Sunday, July 6, 2008

Multiple Realization and Poets


Sometimes, after my mother (R.I.P.) would do something based on intuition, she would say, "Don't ask me why [I did that]." "Don't ask me why, but I had a feeling there was a rattlesnake there, so I didn't lift up the box."

Don't ask me why, but I've been reading some philosophy of science, though I haven't probed the depths as extensively as the Hyperborean,whose blog is on my list.

Specifically, I've been reading Philosophy of Science: A Very Short Introduction, by Samir Okasha. These very short introductions from Oxford U.P. are nifty little books. As is often the case with books, I'm drawn to these because they're physically pleasing--thin, nicely designed, easily fitted in the back pocket. I think I own about 10 of them now, everything from short intros to the Koran and to Islam to short intros on Descartes, Spinoza, Literary Theory, and Ancient Philosophy. If you know the subject already, the books are great refreshers, with updates on newer literature in the field. If you don't know the subject, they're great introductions (indeed) and point clearly to additional reading.

Among the topics I was drawn to in Okasha's book was the concept of multiple realization:

"How can science that studies entities that are ultimately physical not be reducible to physics? Granted that the higher sciences are in fact autonomous of physics, how is this possible? According to some philosophers, the answer lies in the fact that the objects studied by higher level sciences are 'multiply realized' at the physical level" (p. 56). The example of the concept Okasha deploys is demotic: ashtrays. That is, you can have a theory of or a design for ashtrays, but then when you go out into the world, you see that ashtrays are multiply and, figuratively speaking, infinitely realized. Even two ashtrays based on the same design are different. One has a nick in it, for example, or it's slightly warped. So any one ashtray cannot be completely reduced to the physics underlying. Another science, or two, is necessary to explain that one particular ashtray you're looking at.

I like this concept because it articulates the way in which what is always seems to outrun or disrupt what is thought about what is. I like it also because I think poets are drawn more to the particular manifestations of reality as opposed to reality as generalized by scientists, custom, and so on. That one particular bird, city street (and moment on that city street), interchange with a person, sweater, kiss, cloud, or copy of Kant's writing (the copy with the coffee stain on page 92): these highly specific realizations are what, in most cases, first hook a poet's interest. Poets aren't necessarily opposed to concepts or categories, and a lot of poets, I think, aren't in fact interested in the particular. But most are. In this sense, the poetic way of looking at the world is not so different from the scientific way. I think in another context, Emily Dickinson (for example) would have become a botanist or an entomologist. Her poems are far more grounded than most readers expect or think. Almost all of them begin in close observation of a single realization: not "snake" in general, but a snake, seen on that day. Also, Wordsworth liked geometry--because it was, in his view (and according to the etymology), it was the science of measuring the earthy [geo + metric]. That is, it had to do with the planet that supported his beloved lake country and its multiple realizations. Most mathematicians now, I gather, do not think of geometry as the science of measuring the earth but as just another conceptual framework--another dialect of math, as it were.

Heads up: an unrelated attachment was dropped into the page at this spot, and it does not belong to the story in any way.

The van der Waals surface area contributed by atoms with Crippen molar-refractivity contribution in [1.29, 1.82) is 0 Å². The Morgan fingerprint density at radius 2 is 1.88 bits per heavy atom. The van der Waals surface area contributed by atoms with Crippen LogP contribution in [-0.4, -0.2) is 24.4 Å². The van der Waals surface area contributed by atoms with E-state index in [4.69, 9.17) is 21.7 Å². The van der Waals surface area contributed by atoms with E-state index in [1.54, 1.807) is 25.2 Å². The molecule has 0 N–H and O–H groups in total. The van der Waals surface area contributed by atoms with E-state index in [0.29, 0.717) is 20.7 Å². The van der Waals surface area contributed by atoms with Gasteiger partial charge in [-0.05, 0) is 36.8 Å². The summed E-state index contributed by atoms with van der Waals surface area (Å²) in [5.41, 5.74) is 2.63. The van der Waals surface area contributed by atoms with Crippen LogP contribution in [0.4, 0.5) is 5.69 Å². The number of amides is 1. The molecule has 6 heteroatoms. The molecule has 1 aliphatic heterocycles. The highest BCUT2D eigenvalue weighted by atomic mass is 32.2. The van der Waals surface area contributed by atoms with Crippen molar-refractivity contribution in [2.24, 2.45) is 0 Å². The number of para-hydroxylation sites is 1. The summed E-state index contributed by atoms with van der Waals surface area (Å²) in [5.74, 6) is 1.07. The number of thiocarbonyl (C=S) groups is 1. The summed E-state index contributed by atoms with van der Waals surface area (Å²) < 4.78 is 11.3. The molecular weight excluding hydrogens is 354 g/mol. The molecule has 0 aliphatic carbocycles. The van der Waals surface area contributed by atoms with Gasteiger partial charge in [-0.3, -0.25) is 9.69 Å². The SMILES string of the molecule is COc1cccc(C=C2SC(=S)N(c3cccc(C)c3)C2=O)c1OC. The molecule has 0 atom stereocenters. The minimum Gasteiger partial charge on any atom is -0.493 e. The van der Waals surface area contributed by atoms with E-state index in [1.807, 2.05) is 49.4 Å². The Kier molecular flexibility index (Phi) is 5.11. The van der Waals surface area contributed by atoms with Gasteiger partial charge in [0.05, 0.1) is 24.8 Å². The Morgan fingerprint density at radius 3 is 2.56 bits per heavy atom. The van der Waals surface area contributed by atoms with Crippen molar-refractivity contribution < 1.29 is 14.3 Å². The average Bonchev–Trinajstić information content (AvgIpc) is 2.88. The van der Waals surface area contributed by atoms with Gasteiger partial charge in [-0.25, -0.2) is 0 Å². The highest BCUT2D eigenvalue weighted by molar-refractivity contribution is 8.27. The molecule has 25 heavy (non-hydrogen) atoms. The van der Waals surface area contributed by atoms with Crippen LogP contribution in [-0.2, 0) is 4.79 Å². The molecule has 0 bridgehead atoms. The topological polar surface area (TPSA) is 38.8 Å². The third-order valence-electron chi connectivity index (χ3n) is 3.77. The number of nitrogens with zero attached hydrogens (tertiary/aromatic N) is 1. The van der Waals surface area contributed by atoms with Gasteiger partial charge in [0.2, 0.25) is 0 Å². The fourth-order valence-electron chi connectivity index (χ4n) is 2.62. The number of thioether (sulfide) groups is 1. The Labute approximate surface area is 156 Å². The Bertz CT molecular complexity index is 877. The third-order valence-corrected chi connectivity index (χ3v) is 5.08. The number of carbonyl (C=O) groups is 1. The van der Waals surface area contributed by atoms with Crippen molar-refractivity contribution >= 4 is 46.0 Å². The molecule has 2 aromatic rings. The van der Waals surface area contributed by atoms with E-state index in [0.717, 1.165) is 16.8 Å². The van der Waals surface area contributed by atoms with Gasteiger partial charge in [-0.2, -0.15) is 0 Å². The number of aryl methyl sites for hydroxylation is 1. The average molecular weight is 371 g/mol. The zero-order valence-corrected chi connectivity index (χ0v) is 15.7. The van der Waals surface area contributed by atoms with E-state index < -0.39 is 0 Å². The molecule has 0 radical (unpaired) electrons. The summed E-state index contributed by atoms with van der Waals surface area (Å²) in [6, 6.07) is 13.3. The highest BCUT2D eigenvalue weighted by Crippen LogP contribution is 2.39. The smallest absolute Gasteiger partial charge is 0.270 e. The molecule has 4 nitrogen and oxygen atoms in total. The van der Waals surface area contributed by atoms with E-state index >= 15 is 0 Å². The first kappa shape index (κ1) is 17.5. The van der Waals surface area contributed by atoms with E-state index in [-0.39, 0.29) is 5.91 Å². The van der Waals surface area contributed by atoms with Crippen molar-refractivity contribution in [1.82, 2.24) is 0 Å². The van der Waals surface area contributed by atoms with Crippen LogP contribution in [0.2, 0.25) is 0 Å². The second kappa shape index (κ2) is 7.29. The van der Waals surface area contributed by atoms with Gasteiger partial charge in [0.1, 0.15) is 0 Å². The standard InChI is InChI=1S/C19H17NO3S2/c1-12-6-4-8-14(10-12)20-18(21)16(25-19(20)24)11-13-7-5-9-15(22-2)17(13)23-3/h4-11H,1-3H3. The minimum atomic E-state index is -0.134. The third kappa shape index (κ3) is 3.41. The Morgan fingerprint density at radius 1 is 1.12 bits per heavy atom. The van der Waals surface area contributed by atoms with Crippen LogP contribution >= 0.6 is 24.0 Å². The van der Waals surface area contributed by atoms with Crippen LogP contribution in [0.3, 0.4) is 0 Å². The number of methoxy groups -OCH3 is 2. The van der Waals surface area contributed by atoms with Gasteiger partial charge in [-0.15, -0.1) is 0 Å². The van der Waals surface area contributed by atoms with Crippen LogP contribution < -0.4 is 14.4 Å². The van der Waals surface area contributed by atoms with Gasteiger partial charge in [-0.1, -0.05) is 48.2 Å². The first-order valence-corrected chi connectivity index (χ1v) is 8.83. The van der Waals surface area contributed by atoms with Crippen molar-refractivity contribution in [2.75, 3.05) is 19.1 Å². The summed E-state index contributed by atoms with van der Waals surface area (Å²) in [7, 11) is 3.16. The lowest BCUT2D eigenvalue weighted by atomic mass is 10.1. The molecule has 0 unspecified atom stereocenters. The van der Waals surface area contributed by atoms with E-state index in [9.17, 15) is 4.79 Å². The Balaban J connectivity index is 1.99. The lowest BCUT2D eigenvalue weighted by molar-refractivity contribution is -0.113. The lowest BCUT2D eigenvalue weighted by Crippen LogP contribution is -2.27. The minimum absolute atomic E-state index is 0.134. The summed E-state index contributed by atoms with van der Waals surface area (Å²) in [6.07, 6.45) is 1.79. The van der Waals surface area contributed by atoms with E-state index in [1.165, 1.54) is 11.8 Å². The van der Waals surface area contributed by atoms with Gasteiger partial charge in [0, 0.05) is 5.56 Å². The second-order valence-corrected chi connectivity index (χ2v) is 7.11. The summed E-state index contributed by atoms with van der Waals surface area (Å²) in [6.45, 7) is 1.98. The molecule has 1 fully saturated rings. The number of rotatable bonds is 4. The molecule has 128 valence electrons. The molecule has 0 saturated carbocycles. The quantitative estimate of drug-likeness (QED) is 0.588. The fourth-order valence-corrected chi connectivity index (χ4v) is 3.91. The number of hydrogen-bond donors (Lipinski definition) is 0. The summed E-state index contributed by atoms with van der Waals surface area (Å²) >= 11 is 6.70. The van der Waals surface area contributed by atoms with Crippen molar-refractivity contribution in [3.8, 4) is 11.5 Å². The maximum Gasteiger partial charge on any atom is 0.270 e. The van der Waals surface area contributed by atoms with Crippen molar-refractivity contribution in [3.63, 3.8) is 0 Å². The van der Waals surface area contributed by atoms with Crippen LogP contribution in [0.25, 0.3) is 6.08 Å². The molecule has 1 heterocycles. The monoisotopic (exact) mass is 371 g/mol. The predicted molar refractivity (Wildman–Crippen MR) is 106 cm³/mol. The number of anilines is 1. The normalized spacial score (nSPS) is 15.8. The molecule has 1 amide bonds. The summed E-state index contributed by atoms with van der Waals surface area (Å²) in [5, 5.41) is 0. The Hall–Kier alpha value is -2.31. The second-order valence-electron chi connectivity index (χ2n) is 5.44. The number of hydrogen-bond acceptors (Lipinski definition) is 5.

Don't ask me why, but I think I'll end this particular realization of the blog here.
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